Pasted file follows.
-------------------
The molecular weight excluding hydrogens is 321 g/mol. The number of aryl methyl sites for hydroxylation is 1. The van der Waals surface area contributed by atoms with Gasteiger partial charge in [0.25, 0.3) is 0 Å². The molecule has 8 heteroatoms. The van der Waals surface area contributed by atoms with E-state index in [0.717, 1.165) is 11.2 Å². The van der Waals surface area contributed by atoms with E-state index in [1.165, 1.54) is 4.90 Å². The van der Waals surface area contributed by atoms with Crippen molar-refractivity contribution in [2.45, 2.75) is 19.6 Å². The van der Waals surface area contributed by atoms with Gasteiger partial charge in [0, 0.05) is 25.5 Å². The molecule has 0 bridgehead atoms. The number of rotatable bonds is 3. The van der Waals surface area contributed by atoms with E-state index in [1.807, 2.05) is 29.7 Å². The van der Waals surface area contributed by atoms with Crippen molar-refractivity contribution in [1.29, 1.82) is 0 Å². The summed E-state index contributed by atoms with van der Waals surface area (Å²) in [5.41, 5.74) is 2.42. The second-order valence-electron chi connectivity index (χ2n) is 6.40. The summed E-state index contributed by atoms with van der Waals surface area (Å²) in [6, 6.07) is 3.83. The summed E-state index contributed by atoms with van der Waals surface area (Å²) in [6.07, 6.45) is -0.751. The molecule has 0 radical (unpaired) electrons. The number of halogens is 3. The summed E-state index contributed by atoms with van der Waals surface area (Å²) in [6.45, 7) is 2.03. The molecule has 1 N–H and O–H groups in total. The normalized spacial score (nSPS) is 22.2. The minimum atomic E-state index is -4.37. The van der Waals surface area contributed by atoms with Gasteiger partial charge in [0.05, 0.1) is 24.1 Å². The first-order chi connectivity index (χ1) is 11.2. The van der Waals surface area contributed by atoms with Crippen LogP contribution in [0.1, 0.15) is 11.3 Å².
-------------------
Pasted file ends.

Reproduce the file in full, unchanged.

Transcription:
The molecular weight excluding hydrogens is 321 g/mol. The number of aryl methyl sites for hydroxylation is 1. The van der Waals surface area contributed by atoms with Gasteiger partial charge in [0.25, 0.3) is 0 Å². The molecule has 8 heteroatoms. The van der Waals surface area contributed by atoms with E-state index in [0.717, 1.165) is 11.2 Å². The van der Waals surface area contributed by atoms with E-state index in [1.165, 1.54) is 4.90 Å². The van der Waals surface area contributed by atoms with Crippen molar-refractivity contribution in [2.45, 2.75) is 19.6 Å². The van der Waals surface area contributed by atoms with Gasteiger partial charge in [0, 0.05) is 25.5 Å². The molecule has 0 bridgehead atoms. The number of rotatable bonds is 3. The van der Waals surface area contributed by atoms with E-state index in [1.807, 2.05) is 29.7 Å². The van der Waals surface area contributed by atoms with Crippen molar-refractivity contribution in [1.29, 1.82) is 0 Å². The summed E-state index contributed by atoms with van der Waals surface area (Å²) in [5.41, 5.74) is 2.42. The second-order valence-electron chi connectivity index (χ2n) is 6.40. The summed E-state index contributed by atoms with van der Waals surface area (Å²) in [6, 6.07) is 3.83. The summed E-state index contributed by atoms with van der Waals surface area (Å²) in [6.07, 6.45) is -0.751. The molecule has 0 radical (unpaired) electrons. The number of halogens is 3. The summed E-state index contributed by atoms with van der Waals surface area (Å²) in [6.45, 7) is 2.03. The molecule has 1 N–H and O–H groups in total. The normalized spacial score (nSPS) is 22.2. The minimum atomic E-state index is -4.37. The van der Waals surface area contributed by atoms with Gasteiger partial charge in [0.05, 0.1) is 24.1 Å². The first-order chi connectivity index (χ1) is 11.2. The van der Waals surface area contributed by atoms with Crippen LogP contribution in [0.1, 0.15) is 11.3 Å².